Taste of Sicily’s new consumer-focused venture, Diforti’s (based on their family name) offers a range of high quality, honest Sicilian antipasti, including sundried tomato pesto, juicy olives and plump artichoke.
As a true family business (four generations), Diforti’s is committed to high quality ingredients (you’ll find no preservatives or additives here) and showcase a range of Mediterranean flavours from pesto to pate. Having been shooed away at a trade show for my persistent pesto sampling, I was already a fan and keen to see what other delicacies they had hidden in Italy that I hadn’t tried yet.
The reason why Diforti’s tastes so good is because it’s grown under the wholesome Italian sun where tomatoes are real tomatoes (red and juicy rather than anaemic and sorry-looking) and ingredients aren’t skimped on. The pots are generously packed and a little goes a long way; the sundried tomatoes literally burst with flavour and you only need a couple of those finely chopped in a salad to make a huge difference.
Keeping a couple of Diforti’s pots in your fridge will save you from worrying about last minute meals if you get home late. I returned home late from work one evening only for the shops to be shut. With a very hungry other half on his way home, instructions that ‘we needed to eat healthily’ that night (that ruled out Chinese takeaway) and the daunting realization I had promised to cook dinner, I was wondering whether half a pot of frozen yoghurt would suffice. Then I remembered, this was a boy I was dealing with and he expected a good filling meal. Had I not had a recent delivery of Diforti in the fridge, there would have been HANGER*.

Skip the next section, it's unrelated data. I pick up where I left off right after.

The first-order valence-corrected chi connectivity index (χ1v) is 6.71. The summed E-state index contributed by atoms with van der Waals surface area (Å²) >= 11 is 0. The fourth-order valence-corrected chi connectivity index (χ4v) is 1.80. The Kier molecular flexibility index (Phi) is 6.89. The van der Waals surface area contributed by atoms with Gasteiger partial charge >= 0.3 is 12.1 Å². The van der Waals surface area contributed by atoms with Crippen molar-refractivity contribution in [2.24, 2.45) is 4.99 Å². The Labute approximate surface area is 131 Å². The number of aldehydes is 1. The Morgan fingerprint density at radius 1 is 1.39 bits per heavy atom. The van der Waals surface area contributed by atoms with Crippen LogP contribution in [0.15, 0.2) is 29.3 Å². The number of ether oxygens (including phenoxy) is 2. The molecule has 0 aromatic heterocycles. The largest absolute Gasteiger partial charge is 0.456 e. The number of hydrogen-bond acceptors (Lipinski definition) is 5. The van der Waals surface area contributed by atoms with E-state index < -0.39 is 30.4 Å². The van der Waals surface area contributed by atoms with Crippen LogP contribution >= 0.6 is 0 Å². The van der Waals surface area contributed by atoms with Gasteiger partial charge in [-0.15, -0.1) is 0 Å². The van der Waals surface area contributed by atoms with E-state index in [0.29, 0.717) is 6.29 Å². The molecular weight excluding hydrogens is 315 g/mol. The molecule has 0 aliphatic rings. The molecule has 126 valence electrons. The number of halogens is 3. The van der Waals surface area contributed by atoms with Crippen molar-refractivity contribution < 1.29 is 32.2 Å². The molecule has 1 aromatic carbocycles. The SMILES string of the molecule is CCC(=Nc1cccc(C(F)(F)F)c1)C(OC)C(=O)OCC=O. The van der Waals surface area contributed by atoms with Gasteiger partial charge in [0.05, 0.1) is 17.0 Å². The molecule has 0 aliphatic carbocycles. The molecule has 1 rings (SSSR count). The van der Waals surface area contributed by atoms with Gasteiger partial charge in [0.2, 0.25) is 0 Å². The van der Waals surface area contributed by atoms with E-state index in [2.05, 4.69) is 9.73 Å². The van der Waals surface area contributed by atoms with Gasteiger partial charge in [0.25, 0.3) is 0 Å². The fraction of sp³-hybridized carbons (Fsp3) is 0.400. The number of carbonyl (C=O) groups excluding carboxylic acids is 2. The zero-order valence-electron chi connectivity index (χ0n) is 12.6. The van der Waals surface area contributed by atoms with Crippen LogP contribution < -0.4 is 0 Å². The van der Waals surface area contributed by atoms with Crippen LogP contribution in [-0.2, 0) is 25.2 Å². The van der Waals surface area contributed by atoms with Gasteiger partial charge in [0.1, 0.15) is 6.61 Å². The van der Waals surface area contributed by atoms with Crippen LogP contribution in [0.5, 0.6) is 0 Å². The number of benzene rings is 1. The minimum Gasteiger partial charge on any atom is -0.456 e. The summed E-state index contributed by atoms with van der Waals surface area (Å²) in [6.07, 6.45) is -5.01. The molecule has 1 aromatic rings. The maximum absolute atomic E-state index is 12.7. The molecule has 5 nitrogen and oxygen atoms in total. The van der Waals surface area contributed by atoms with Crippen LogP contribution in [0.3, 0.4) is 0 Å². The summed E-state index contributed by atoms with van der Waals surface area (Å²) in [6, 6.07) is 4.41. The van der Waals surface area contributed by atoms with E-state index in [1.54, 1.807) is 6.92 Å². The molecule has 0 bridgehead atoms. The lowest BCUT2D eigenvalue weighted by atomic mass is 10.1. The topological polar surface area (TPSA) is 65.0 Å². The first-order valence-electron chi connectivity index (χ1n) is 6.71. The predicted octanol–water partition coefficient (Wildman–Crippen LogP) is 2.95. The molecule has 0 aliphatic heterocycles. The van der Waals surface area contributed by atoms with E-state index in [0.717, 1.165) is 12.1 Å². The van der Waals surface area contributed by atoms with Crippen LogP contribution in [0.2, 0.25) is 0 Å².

Hello Pesto Pumado, you’ll go perfectly with spaghetti. This is a sundried tomato pesto (nut-free) that’s rich in flavour. There’s little else I needed for this part of the meal aside from a sprinkle of pecorino on top. I topped it off with a couple of slices of Pumado (sundried tomato with cheese and basil), added Carciofu (artichoke) on the side and discovered a couple of still edible slices of parma ham hiding out behind the yoghurt. A veritable meal.
Hunger sated and with Heroes playing in the background on TV, we discussed our meal and our only criticism was that I could have been even more sparing on the pesto pumado as it really does pack a flavoursome punch.
More about Diforti’s
How much? Prices start from £3.50. For example, the olives are £3.50, the carciofu is £4, the sun dried tomatoes are £4 and the sundried tomato pesto is £4.50
Where from: From March you’ll be able to stock up on your favourite Italian deli items at www.diforti.com and at selected delicatessens and farm shops across the UK.
Why buy? Their antipasti pots are perfect for parties or when you need to whip up a quick meal. One of their mottos on their packaging is ‘food is a social thing’ and whilst I’m not good at sharing (never take me out for tapas), it does feel good to be able to have these to offer to guests.
*Hunger + angriness = hanger (a very unpleasant and volatile state of being that affects both men, women and little children)